• Software is subject to the same eligibility tests as other forms of R&D, with the exception of certain software activities which are excluded from being a core R&D activity. This exclusion covers activities related to the development, modification or customization of software where the software is for the dominant purpose of internal administration by the entity (or connected entities or affiliates) for which it was developed, modified or customized.

      • Software for ‘internal administration’ includes management information systems and enterprise resource planning software that is for use in the day-to-day administration of a business.

      • The software exclusion does not apply to software developed in-house that is of an applied nature, forming an integral part of an electrical or mechanical device (such as home appliances or industrial equipment).


      Where can the R&D activities be conducted?

      Generally only R&D activities conducted in Australia or the external Territories2 qualify for the R&D Tax Incentive. However in certain circumstances, R&D activities conducted overseas may also qualify.

      A company intending to claim a tax offset for R&D activities conducted overseas must apply to Innovation Australia for a decision (called a ‘finding’) about the eligibility of these overseas activities. Innovation Australia can issue a finding that overseas activities are eligible for the R&D Tax Incentive where it is satisfied that:

      1. The activities are eligible as core or supporting R&D activities. Innovation Australia will be satisfied of this if the company has obtained an advance finding stating that the activities are eligible. Advance findings are discussed under Part D.

      2. the activities to be conducted overseas have a significant scientific link to core R&D activities conducted in Australia that are registered or reasonably likely to be conducted and registered;


      1. the activities cannot be conducted in Australia due to one of the following reasons:

        1. conducting it requires access to a facility, expertise, or equipment not available in Australia;

        2. conducting it in Australia would contravene a law relating to quarantine;

        3. conducting it requires access to a population (of living things) not available in Australia; or

        4. Conducting it requires access to a geographical or geological feature not available in Australia.

      2. The total expenditure on the activities conducted or to be conducted overseas in all income years is less than the total expenditure on certain R&D activities conducted or to be conducted in Australia in all income years.

      The application should be made in the first income year that the overseas activities are conducted as it comes into force at the start of that income year. The application can also be made in advance of the company conducting the activity outside Australia. The application cannot relate to activities conducted in previous income years.  

    • For whom are the R&D activities conducted?

      A company is only entitled to a tax offset for R&D activities conducted ‘for’ itself. There are some exceptions to this, where the activities are conducted for associated foreign corporations.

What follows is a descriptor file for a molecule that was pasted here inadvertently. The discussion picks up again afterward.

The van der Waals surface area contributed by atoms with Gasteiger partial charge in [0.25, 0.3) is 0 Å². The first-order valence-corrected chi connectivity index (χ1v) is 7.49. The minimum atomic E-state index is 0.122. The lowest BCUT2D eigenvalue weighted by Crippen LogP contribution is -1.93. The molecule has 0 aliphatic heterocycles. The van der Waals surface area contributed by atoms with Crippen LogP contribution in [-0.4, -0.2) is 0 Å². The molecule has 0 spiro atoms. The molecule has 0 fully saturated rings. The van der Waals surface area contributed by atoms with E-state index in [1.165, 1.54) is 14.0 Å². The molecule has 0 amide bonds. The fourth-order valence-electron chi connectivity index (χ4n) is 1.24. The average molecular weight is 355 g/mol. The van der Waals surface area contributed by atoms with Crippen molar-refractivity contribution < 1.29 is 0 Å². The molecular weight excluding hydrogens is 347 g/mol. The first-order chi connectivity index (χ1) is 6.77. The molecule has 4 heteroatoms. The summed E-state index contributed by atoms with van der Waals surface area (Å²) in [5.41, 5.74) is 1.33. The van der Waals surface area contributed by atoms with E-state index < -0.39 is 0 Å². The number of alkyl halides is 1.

• Who is entitled to claim the expenditure?

      Generally, expenditure on R&D activities conducted to a significant extent for another entity will not be eligible for a notional deduction. A notional deduction is an amount that a company can take into account in calculating their tax offset.

      The requirement that a company’s eligible expenditure be on R&D activities conducted for it, and not to a significant extent for some other entity, is intended to limit claims to cases where the company is the major benefactor from its expenditure on those activities. In some cases it will also prevent duplication of claims by different entities where essentially the same activities are involved.





      Determining who the major benefactor is

      The major benefactor of expenditure on R&D activities is determined by examining the extent to which R&D activities are conducted for the R&D entity compared to the extent to which they are conducted for any other entity.

      This is tested by weighing up three key criteria concerning who:

      • ‘effectively owns’ the know-how, intellectual property, or other results arising from the R&D entity’s expenditure on the R&D activities;

      • has appropriate control over the conduct of the R&D activities; and

      • Bears the financial burden of carrying out the R&D activities.


      Exceptions to the rule

      There are some exceptions where an entity may be able to claim a tax offset for activities conducted on behalf of other entities. For example, an offset can be claimed where R&D activities are conducted:

      on behalf of one or more foreign residents provided that the foreign resident is from a country with which Australia has a comprehensive double taxation agreement; or for the body corporate carrying on business through a permanent establishment for the body corporate (rather than for that permanent establishment) and the activities are conducted under a written agreement between the entities.

      There are strict conditions regarding when these exceptions may apply. If this applies to you, further information is available on the ATO website, including in the ATO Research and development tax incentive – for whom are the R&D activities conducted?